Kholumolumo ellenbergerorum – A Dinosaur from a “Rubbish Dump”

This year (2020), saw the publication of a scientific paper describing a new species of Late Triassic non-sauropodan sauropodomorph from southern Africa.  The dinosaur named Kholumolumo ellenbergerorum, at around nine to ten metres in length, was one of the largest animals living in that part of Gondwana during the Norian stage of the Triassic.   Surprisingly, for such a big animal, the fossils indicate that this dinosaur was bipedal.

A Life Reconstruction of Kholumolumo ellenbergerorum

Life reconstruction Kholumolumo ellenbergerorum.

Kholumolumo ellenbergerorum life reconstruction.  Note scale bar equals 1 metre.

Picture Credit: Everything Dinosaur

The fragmentary fossils consisting of post-cranial material, including most notably, a robust lower leg bone (tibia), represent several individuals and these fossils first came to light in 1930, when Samuel Motsoane, a leading member of the Paris Evangelical Mission School located at Bethesda in Lesotho, found several disarticulated dinosaur bones.

It was not until 1955 that a formal survey and excavation of the area was carried out.  Brothers Paul and François Ellenberger mapped and excavated a small area uncovering a mono-dominant bonebed representing numerous individuals.  The dig took place behind the back of a hut, within a few metres of the village rubbish dump.  Undeterred the brothers completed their work, publishing a preliminary description that year with a more detailed paper following in 1956 which was published by the French Geology Society (Societe Geologique de France).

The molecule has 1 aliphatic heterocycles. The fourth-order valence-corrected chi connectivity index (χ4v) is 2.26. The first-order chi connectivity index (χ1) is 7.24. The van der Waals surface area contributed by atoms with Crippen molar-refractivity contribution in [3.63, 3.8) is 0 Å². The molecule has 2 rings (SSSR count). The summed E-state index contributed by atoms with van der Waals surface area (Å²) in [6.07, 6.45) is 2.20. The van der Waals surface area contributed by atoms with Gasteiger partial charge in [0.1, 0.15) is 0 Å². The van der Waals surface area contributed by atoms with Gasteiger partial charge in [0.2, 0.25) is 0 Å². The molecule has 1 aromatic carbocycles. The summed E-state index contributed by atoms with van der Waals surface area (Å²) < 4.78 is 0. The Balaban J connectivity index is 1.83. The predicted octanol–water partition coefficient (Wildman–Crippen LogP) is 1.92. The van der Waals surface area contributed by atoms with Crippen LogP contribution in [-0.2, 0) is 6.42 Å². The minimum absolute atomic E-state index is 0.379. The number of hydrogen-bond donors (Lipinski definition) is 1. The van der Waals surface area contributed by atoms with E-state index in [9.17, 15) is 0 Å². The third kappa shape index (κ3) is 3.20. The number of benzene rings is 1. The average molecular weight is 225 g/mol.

The Maphutseng assemblage has been mentioned in several papers and named on two occasions but never formally published.  Back in the spring, this omission was rectified and this dinosaur was finally formally scientifically described (Peyre de Fabrègues & Allain).  Two months before the scientific paper came out, the UK Government Foreign and Commonwealth Office via The National Archives made available on-line thousands of rare images of Africa, showing a century of British involvement on the continent.

One of those black and white images in the Lesotho section showed a dinosaur fossil excavation.  There was a photographic record of the “Maphutseng dinosaur”.

Excavating Dinosaur Fossils in Lesotho

Excavating dinosaur fossils in Lesotho (circa 1955).

A photograph from The National Archives showing a dinosaur fossil excavation in Lesotho.  The photograph is believed to show the excavation of the Late Triassic sauropodomorph Kholumolumo ellenbergerorum.

Picture Credit: Alwyn Bisschoff/The National Archives (catalogue reference Part of CO 1069/209)

The photograph (above), might be just one of thousands of rare images of Africa made available on-line by The National Archives in a project entitled “Africa Through a Lens”, but it shows (most likely), one of the Ellenberger brothers carefully exposing the Kholumolumo fossil material.

Everything Dinosaur is not aware of a photographic record of the rubbish dump being preserved for posterity.

Kholumolumo ellenbergerorum

Despite the large size of this taxon (around 9-10 metres in length), with an estimated body mass of approximately 1.7 tonnes, the researchers (Peyre de Fabrègues & Allain), did not think Kholumolumo was linked to the origin of the Sauropoda, an Order of the Dinosauria famous for consisting of the largest terrestrial vertebrates known to science.

Kholumolumo (pronounced Ko-lum-oh-loo-mo) is derived from the local Sotho dialect for a mythical reptilian beast, whilst the specific or trivial name honours the Ellenberger brothers.

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